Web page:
Tuesday, February 8, 2011

Vinyl LP Records - Why they are still popular, their care and cleaning

All commercial records pressed prior to 1957 were monaural (mono) meaning they only had one signal channel to speakers or headphones. Stereophonic LP's had been tinkered with since the 1930's - the idea being that recorded
music sounds better when each ear is presented with a different element of the overall sound.

But stereo was very expensive - in the early 60's only wealthy adults could afford state-of-the-art "hi-fi" stereo systems with two speakers. Teenagers, the biggest consumers of records made do with cheap mono record players
with one speaker. And stereo records cost more than mono. Because of this, artisits like Frank Sinatra were more likely to put out stereo recordings while pop stars kept to mono recordings. That began to change in 1966 when inexpensive stylus cartridges allowed stereo records
to be played on mono turntables.

Most popular rock bands of the 60's put very little energy into their stereo recordings. They put all their efforts into performing, mixing, and mastering their mono tracks. Stereo mixes were almost an afterthought.

Take 1967’s “Sgt. Pepper’s Lonely Hearts Club Band,” which is now considered one of the greatest stereo experiences on vinyl. At the time, the Beatles and their world-renowned producer George Martin lavished great time and attention on the mono recording. The stereo mix was left to a secondary producer named Geoff Emerick, who tossed off the task in three hours. Later, George Harrison would insist, “You haven’t heard ‘Sgt. Pepper’ if you haven’t heard it in mono.”

Many audiophiles today insist that original mono recordings sound far better than their stereo versions. Mono recordings can be slower and more sparse, faster and more aggressive, or sonically more dense than stereo recordings
of the same songs.

Excerpts above were taken from the following article at Collector's Weekly. See the following link for more information: http://www.collectorsweekly.com/records/mono.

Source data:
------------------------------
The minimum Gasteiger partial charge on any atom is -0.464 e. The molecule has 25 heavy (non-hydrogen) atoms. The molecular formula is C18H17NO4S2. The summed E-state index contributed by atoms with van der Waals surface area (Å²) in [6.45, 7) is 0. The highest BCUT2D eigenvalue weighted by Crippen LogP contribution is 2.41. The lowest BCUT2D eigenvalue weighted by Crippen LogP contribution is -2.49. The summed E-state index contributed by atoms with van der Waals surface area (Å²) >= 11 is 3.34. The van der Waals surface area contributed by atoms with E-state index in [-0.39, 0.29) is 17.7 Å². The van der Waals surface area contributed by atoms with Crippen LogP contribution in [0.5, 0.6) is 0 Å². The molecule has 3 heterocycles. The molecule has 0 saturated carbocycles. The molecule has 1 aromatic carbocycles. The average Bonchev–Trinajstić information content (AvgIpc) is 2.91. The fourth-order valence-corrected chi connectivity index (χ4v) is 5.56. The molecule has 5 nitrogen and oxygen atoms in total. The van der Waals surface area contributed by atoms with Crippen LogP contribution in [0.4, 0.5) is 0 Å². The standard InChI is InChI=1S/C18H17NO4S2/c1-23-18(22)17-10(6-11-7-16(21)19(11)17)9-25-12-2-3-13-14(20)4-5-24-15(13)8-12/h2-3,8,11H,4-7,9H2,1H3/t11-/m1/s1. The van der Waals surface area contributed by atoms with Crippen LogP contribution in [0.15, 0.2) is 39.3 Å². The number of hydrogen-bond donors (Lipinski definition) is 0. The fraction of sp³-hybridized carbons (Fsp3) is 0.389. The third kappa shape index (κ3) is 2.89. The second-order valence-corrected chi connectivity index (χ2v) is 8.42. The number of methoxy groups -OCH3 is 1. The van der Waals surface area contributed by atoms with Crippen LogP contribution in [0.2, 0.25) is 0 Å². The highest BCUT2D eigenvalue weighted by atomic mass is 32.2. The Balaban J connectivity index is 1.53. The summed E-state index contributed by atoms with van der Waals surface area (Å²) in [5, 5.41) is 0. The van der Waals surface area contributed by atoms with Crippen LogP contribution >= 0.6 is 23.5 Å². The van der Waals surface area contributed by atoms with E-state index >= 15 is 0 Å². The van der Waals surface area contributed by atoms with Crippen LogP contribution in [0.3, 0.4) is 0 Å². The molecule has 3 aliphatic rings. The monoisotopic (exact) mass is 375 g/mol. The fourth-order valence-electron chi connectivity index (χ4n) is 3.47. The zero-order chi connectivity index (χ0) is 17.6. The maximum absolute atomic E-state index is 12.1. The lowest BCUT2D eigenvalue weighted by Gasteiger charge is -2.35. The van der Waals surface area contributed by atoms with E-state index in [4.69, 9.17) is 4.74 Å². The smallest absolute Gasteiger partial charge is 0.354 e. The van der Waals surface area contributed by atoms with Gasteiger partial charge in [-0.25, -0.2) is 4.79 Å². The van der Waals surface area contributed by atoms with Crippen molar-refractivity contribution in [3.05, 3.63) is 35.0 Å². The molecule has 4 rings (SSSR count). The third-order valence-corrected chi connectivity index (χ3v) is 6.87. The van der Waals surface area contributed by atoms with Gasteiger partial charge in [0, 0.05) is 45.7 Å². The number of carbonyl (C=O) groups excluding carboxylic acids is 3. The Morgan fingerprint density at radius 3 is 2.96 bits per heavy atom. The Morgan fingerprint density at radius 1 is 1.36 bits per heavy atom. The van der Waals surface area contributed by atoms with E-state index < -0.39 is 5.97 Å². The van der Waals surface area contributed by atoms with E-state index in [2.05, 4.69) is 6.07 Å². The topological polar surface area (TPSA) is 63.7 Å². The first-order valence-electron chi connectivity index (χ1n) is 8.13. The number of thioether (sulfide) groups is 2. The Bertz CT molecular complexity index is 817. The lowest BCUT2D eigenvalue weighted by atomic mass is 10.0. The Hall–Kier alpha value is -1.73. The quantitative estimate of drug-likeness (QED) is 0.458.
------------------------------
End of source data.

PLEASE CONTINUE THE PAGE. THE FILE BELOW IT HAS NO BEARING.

Some newer bands are still releasing in vinyl.Red Hot Chili Peppers released stadium arcadium in vinyl. A vinyl record captures a special time and space that a digital recording can't. It is warmer, and often has more depth. Plus many covers are pieces of art that you can hold in your hand - for example Bernadette Peter's self-named album with the Vargas art cover.

LP records aren't hard to care for. You can purchase special kits for cleaning old LP's, but I have found a solution of a little baby shampoo in lukewarm water works very well.I wash the record with a very wet microfiber cloth using this solution and following the grooves on both sides. I rinse well with lukewarm water,let drain for a few minutes, then I lay it flat on a microfiber towel and finish drying by wiping with a dry microfiber cloth following the grooves,flip it over and do the same drying on the other side.I have done this with records that were totally "stuck"in a groove (hence term broken record) and they played perfectly after!

Vinyl records should never be stacked - they should be stored vertically to prevent warping and damage to them.

I also have an Ion turntable that plugs directly into my computor. It come with software that allows me to record and convert these wonderful old LPs into MP3 format and transfer to my iPod. I'm sure there are other companies that make these.

I have LP Records for sale @ http://www.addoway.com/donnasstuffmore/storefront/.